While we often are engrossed in day-to-day activities, I believe one of the biggest contributions a council can make is too think of the long term.
How can we shape our communities to better meet the needs of future generations?
With house prices rising, like many parents I wonder how my children will manage to get their foot on the housing ladder and whether they’d be able to find a home or job locally. Considerations such as these are at the heart of the Development Strategy for Central Bedfordshire which goes out to consultation at the end of this month. The strategy aims to provide 31,000 new homes and 27,000 jobs up to 2031 to meet future needs.
It also seeks to make sure that growth happens in a planned way so that we preserve and enhance our area’s character and that we put in place the right infrastructure and services to cope with added demands created by new homes.
But it is also about how we ensure new developments are not just about buildings, but about people – creating and enhancing communities that are self sustaining and supportive. In particular with the over 65s representing nearly a quarter of our residents by 2031 we need to plan homes for an ageing population and provide the right homes in the right locations. There is a real opportunity to regenerate our town and village centres.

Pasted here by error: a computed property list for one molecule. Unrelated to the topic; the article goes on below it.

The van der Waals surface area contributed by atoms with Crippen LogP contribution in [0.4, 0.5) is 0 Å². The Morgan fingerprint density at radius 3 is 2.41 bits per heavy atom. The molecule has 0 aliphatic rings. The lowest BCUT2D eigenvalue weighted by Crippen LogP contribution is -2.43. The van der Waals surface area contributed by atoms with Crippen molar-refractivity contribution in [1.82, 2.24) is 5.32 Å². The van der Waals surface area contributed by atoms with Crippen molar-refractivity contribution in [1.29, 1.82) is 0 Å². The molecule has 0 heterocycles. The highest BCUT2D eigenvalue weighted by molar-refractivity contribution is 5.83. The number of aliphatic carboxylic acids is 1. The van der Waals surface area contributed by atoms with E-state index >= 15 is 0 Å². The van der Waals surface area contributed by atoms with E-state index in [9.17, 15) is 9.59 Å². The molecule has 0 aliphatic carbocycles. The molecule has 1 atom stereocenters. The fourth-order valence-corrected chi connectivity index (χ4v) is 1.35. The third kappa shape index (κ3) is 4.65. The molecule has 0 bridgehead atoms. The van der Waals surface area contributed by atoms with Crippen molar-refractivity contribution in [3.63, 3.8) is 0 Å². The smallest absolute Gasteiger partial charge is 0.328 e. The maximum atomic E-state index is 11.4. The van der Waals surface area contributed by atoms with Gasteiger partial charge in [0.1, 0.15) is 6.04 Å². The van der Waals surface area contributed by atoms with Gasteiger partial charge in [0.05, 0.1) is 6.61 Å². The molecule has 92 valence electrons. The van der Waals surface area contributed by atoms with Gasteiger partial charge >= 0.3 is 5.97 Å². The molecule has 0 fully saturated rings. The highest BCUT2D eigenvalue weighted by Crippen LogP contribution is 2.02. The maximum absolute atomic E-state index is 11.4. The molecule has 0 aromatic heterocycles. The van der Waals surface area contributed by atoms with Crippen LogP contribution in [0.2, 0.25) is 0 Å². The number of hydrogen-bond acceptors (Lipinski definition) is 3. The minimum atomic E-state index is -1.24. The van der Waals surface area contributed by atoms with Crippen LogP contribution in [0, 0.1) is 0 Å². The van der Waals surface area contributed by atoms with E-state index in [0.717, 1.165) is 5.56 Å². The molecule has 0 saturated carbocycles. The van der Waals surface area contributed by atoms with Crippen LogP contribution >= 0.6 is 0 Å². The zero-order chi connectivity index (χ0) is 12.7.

Planning ahead for housing is just one of the ways in which we’re responding to our ageing population.
I was at a fantastic event recently which looked at how the council and a host of other health and social care organisations could work collectively to improve the health and wellbeing of frail older people.
I look forward to seeing the local plan that is being developed as a result.
The ‘Caring Together’ event was one of the ways in which we’re seizing on new funding opportunities through the government’s ‘Better Care’ funding to join up and enhance health and care services.